Around the world in the Year of the Turtle, turtle populations are declining due to climate changes, habitat loss and over-exploitation.
Historically, the common snapping turtle is widespread in the Eastern and Central United States, but not much is known about their current distribution. They are a target species for the USA Turtle Mapping Project currently being organized by Dede Olson of the US Forest Service. Credit: Mark Feldman
Sex affected nest temperature
The sex of some species of turtles is determined by the temperature of the nest: warm nests produce females, cooler nests, males. And although turtles have been on the planet for about 220 million years, scientists now report that almost half of the turtle species is threatened.
Turtle scientists are working to understand how global warming may affect turtle reproduction.
Why should we be concerned about the loss of turtles?
“Turtles are centrally nested in the food web and are symbols of our natural heritage. They hold a significant role in many cultures. For example, in many southeast Asian cultures turtles are used for food, pets, and medicine,” explains Deanna Olson, a research ecologist and co-chair of the Partners in Amphibian and Reptile Conservation steering committee spearheading the Year of the Turtle campaign.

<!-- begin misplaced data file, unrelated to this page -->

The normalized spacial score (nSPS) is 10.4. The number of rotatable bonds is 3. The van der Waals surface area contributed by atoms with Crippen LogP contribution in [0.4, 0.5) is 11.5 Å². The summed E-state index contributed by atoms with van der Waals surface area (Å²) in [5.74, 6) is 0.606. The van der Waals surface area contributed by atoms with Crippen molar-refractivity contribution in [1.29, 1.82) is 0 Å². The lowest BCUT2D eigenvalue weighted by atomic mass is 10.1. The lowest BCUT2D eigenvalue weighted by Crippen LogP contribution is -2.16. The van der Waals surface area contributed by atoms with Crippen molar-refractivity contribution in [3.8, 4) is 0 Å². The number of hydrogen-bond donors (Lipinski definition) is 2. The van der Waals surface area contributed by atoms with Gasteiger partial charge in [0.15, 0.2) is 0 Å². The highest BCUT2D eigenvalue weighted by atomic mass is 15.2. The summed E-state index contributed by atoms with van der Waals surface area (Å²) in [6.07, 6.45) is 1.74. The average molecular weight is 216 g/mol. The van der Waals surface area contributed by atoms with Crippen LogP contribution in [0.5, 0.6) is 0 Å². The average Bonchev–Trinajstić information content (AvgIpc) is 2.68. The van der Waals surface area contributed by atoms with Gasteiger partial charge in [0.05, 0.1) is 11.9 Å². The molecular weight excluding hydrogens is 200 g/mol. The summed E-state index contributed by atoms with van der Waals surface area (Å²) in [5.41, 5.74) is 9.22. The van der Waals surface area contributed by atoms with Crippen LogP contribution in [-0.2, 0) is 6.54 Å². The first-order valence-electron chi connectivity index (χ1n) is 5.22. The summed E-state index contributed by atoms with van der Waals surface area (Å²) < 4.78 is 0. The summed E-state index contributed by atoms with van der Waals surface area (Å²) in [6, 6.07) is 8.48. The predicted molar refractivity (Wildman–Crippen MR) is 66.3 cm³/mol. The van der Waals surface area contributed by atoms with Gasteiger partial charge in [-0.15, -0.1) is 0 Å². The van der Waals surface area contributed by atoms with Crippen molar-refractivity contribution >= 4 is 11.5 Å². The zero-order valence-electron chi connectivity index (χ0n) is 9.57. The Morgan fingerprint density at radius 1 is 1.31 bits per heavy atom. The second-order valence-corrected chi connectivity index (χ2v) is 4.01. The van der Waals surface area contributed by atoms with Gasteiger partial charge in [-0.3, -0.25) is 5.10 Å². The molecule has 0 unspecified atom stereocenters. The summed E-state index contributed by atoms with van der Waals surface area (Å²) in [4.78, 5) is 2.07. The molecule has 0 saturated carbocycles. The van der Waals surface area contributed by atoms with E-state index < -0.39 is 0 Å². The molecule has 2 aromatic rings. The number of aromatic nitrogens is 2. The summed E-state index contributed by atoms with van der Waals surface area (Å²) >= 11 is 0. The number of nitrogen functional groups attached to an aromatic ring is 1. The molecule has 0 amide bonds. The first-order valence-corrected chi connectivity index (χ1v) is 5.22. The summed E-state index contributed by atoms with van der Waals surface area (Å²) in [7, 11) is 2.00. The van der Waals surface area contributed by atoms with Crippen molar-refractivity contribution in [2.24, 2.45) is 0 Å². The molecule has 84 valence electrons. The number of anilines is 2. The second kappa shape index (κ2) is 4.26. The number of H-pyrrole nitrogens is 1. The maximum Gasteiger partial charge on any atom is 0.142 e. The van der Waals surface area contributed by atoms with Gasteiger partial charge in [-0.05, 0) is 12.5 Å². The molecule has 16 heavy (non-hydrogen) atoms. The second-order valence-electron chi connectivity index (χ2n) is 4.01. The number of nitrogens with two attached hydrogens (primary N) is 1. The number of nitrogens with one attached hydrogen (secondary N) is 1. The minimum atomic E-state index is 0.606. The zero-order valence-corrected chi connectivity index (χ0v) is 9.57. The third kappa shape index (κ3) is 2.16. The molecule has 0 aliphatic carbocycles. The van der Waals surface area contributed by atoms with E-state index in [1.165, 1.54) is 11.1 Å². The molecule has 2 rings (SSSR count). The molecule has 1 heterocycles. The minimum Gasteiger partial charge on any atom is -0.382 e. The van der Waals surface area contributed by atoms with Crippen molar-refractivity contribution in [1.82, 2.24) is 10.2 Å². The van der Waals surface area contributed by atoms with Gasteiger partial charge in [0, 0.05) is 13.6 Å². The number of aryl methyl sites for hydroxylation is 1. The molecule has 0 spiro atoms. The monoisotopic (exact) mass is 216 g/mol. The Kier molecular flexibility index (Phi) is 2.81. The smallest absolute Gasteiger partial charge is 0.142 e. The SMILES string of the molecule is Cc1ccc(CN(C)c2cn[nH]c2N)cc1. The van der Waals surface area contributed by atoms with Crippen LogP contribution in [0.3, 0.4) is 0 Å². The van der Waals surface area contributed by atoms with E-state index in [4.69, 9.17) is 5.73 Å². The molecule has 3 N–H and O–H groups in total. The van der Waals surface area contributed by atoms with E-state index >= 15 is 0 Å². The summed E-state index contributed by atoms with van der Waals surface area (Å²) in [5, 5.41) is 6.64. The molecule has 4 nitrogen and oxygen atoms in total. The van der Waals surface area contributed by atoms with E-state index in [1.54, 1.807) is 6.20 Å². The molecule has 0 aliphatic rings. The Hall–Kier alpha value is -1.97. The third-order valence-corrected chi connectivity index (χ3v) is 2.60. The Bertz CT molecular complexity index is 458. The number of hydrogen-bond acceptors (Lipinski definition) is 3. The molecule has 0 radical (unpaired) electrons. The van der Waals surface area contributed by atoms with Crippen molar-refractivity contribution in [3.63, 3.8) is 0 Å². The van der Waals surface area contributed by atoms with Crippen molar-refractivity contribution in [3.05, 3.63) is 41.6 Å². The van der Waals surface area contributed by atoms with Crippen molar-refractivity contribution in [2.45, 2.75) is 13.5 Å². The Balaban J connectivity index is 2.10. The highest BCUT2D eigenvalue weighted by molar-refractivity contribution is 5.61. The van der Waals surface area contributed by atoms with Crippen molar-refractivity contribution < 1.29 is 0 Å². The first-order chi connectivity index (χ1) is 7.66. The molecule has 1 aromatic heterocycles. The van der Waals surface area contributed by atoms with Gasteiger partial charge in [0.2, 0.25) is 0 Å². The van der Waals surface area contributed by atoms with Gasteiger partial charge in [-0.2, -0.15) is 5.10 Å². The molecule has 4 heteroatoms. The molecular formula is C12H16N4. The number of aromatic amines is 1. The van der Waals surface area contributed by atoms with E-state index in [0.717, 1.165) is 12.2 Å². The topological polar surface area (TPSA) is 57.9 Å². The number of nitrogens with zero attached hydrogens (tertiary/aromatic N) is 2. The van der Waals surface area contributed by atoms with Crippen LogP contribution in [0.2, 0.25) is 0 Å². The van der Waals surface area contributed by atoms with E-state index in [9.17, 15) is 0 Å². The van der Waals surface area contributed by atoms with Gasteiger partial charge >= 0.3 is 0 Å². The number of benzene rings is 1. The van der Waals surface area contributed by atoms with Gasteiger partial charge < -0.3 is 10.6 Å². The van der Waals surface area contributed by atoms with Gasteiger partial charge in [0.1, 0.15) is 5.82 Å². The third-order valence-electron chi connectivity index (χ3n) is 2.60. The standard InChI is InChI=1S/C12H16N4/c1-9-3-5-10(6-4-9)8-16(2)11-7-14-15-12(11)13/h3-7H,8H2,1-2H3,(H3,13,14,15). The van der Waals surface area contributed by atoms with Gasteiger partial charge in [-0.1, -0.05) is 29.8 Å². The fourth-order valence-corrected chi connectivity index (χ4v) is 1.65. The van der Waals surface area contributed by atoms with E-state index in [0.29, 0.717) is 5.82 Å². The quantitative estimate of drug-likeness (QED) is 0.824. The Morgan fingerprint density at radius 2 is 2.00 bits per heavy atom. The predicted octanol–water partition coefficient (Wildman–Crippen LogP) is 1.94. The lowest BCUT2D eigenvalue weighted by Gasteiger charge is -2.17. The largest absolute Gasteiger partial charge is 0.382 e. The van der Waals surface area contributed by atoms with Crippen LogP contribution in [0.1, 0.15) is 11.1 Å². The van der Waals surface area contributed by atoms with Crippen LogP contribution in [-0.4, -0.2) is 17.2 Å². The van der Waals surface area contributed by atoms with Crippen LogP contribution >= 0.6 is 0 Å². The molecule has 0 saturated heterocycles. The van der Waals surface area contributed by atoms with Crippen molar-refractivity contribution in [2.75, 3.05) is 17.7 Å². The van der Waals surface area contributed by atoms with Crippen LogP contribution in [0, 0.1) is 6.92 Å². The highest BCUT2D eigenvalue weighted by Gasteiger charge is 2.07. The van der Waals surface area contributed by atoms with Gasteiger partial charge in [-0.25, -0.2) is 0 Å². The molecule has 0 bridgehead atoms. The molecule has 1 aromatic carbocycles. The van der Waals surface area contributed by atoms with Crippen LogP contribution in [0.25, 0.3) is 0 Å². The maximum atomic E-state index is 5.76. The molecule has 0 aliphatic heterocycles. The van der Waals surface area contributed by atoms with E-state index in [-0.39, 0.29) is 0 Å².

Turtles (which include tortoises) are central to the food web. Sea turtles graze on the sea grass found on the ocean floor, helping to keep it short and healthy. Healthy sea grass in turn is an important breeding ground for many species of fish, shellfish, and crustaceans.
The same processes hold for freshwater and land turtles. For example, turtles contribute to the health of marshes and wetlands, being important prey for a suite of predators. The Year of the Turtle activities, include a monthly newsletter showcasing research and conservation efforts, education and citizen science projects, turtle-themed art, literature, and cultural perspectives, says Olson, a scientist with the Forest Service’s Pacific Northwest Research Station.
+ 50 percent of freshwater turtle species are threatened worldwide, more than any other animal group.
+ 20 percent of all turtle species worldwide are found in North America.
+ Habitat loss and exploitation are the biggest threat to turtles.
+ Climate change patterns, altered temperatures, affected wetlands and stream flow are key factors that affect turtle habitats.
+ Urban and suburban development causes turtles to be victims to fast-moving cars, farm machinery; turtles can also be unintentionally caught in fishing nets.
Help conserve turtle populations?
+ Protect rare turtle and tortoise species and their habitats.
+ Manage common turtle species and their habitats so they may remain common.
+ Manage crisis situations such as acute hazards (i.e., oil spills) and rare species in peril.
Excerpts and Image courtesy of http://bit.ly/gYErJY